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Scanning for opportunities

Markets stabilized yesterday with the SPX finishing down 0.07% on the day, the NDX was up 0.18% and the DJIA up 0.27%.

Looking at sectors, Energy underperformed and finished 3.5% in the red. Financials, Industrials and Materials also lagged on the day finishing about 1% lower. On the upside, healthcare performed well gaining almost 1% on Wednesday while Staples up 0.6% were the second-best performing segment of the market.

Within the DJIA, performance was contained between -2% and +2%. MCD was the best performing name posting a 2.02% gain on the session. Tech stocks were also amongst the best performers with AAPL up 1.3% and MSFT up 1.5%. GS also performed well gaining 1.3% on the day.

On the downside, CAT was the worst performer settling 2.11% lower on the day, CVX also lagged finished 2% lower alongside AXP down 1.9%.

Implied volatilities were steady on the day with the front -end remarking slightly higher while the back-end was unchanged.

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Same story for the NDX with short dated implied volatilities marked higher while longer dated did not budge.

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Looking at 30d skew for the SPX, the difference between the green light (Tuesday’s close) and the purple line (Yesterday’s close) is hardly visible. The only slight notable change was that downside puts seem to continue to be marked down by market makers.

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Looking at the Stock Monitor on the DJIA components, we can scan for dislocations within the names making up that index on various metrics.

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1. Using IVP30:This metric measures the frequency of the 30d IVX of a given stock being below the current level over the past 12 months. For instance, an IVP30 for AMGN of 29.76 means that around 30% of the time over the past 12 months, implied volatility was lower than where it is now. On the opposite side, an IVP30 of 99.21 for CAT shows that the implied volatility was hardly ever higher than the current level over the past year.

Using that logic, combined with the IV Difference chart allows us to quickly spot that the implied volatility of CAT relative to the IV of AMGN is trading at a historical premium.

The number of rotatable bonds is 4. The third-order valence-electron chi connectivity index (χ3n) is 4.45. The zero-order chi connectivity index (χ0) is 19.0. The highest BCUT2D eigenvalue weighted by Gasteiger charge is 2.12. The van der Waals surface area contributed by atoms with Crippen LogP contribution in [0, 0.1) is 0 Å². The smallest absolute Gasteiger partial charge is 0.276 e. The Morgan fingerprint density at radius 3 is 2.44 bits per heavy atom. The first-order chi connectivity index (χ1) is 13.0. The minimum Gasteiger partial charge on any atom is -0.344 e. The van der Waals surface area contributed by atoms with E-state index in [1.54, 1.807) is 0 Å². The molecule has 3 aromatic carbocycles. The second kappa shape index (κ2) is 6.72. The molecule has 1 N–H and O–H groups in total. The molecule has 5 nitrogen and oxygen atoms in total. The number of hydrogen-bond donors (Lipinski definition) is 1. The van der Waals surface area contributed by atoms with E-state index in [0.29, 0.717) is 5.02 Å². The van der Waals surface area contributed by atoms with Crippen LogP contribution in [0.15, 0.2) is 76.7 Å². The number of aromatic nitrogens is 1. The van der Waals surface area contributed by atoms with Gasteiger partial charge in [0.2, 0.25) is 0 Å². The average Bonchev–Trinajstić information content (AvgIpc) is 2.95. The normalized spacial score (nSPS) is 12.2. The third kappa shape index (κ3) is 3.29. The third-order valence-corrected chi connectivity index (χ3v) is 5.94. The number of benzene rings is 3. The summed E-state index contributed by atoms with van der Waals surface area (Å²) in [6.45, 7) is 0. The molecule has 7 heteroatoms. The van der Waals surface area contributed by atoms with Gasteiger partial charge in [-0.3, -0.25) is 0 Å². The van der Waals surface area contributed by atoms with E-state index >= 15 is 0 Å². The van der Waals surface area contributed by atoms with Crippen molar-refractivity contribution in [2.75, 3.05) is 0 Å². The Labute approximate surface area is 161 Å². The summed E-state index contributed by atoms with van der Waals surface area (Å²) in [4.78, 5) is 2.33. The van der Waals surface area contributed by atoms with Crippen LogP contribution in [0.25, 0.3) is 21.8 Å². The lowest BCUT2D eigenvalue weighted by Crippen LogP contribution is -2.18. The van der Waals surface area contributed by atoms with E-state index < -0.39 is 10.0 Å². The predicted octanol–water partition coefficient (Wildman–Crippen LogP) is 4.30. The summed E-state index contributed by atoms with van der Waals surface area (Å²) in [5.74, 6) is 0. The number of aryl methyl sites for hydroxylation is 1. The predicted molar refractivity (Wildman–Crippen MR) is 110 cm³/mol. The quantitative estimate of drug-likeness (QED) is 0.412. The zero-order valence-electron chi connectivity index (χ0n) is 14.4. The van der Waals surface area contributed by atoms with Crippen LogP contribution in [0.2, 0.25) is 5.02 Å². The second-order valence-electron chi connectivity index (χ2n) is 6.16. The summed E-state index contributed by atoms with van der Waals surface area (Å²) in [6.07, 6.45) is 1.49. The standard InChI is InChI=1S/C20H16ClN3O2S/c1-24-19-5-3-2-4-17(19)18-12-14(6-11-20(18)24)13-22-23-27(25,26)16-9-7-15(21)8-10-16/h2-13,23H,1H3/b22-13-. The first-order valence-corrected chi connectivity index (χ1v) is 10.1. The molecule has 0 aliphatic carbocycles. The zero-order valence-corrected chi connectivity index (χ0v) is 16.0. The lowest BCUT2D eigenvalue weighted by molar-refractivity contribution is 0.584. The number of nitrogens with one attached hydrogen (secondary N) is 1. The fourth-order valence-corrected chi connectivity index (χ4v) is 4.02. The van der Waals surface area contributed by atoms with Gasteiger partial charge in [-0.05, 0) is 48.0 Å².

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2. IV30/HV20: This second metric helps us compare the implied volatility with the realized volatility. For instance, we can quickly spot that the IBM implied volatility is trading at a 60% premium to the realized volatility. Using the IV Premium chart, we can see that historically, the level where the IV Premium is sitting (>+10) is elevated.

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This type of analysis should help us decide whether we want to buy or sell volatility. Once this has been decided, we can use the other tools to find the best possible combinations. For instance, scanning for short strangles on IBM with a maturity before Sep’22 returns the following combinations:

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The most attractive combination according to the RT Spread Scanner and based on the amount of Risk taken relative to the potential Reward is to sell the 22nd July 141/142 strangles for $820.

Disclaimer - This information is provided for general information and marketing purposes only. The content of the presentation does not constitute investment advice or a recommendation. IVolatility.com and its partners do not guarantee that this information is error free. The data shown in this presentation are not necessarily real time data. IVolatility.com and its partners will not be liable for any loss or damage, including without limitation, any loss of profit, which may arise directly or indirectly from the use or reliance on the information. When trading, you should consider whether you can afford to take the high risk of losing your money. You should not make decisions that are only based on the information provided in this video. Please be aware that information and research based on historical data or performance do not guarantee future performance or results. Past performance is not necessarily indicative of future results, and any person acting on this information does so entirely at their own risk.

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